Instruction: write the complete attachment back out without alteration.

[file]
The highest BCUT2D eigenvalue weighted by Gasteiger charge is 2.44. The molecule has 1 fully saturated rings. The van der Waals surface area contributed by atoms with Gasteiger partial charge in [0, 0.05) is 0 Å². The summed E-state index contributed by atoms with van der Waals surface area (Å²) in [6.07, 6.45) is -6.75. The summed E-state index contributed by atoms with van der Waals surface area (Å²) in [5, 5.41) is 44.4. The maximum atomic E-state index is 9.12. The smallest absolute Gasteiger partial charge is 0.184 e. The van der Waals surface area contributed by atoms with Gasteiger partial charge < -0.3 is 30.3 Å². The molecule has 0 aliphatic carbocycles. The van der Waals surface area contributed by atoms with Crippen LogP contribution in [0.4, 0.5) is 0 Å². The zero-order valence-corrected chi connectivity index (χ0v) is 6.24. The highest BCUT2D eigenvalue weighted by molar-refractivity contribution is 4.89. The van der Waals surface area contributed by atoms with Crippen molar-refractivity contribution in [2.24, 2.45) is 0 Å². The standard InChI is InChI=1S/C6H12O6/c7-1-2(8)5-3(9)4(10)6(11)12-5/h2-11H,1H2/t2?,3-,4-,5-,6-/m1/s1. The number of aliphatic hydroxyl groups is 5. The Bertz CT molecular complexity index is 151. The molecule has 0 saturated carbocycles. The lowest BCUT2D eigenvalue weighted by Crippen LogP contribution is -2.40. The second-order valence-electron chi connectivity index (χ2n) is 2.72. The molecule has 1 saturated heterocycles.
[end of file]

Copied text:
The highest BCUT2D eigenvalue weighted by Gasteiger charge is 2.44. The molecule has 1 fully saturated rings. The van der Waals surface area contributed by atoms with Gasteiger partial charge in [0, 0.05) is 0 Å². The summed E-state index contributed by atoms with van der Waals surface area (Å²) in [6.07, 6.45) is -6.75. The summed E-state index contributed by atoms with van der Waals surface area (Å²) in [5, 5.41) is 44.4. The maximum atomic E-state index is 9.12. The smallest absolute Gasteiger partial charge is 0.184 e. The van der Waals surface area contributed by atoms with Gasteiger partial charge < -0.3 is 30.3 Å². The molecule has 0 aliphatic carbocycles. The van der Waals surface area contributed by atoms with Crippen LogP contribution in [0.4, 0.5) is 0 Å². The zero-order valence-corrected chi connectivity index (χ0v) is 6.24. The highest BCUT2D eigenvalue weighted by molar-refractivity contribution is 4.89. The van der Waals surface area contributed by atoms with Crippen molar-refractivity contribution in [2.24, 2.45) is 0 Å². The standard InChI is InChI=1S/C6H12O6/c7-1-2(8)5-3(9)4(10)6(11)12-5/h2-11H,1H2/t2?,3-,4-,5-,6-/m1/s1. The number of aliphatic hydroxyl groups is 5. The Bertz CT molecular complexity index is 151. The molecule has 0 saturated carbocycles. The lowest BCUT2D eigenvalue weighted by Crippen LogP contribution is -2.40. The second-order valence-electron chi connectivity index (χ2n) is 2.72. The molecule has 1 saturated heterocycles.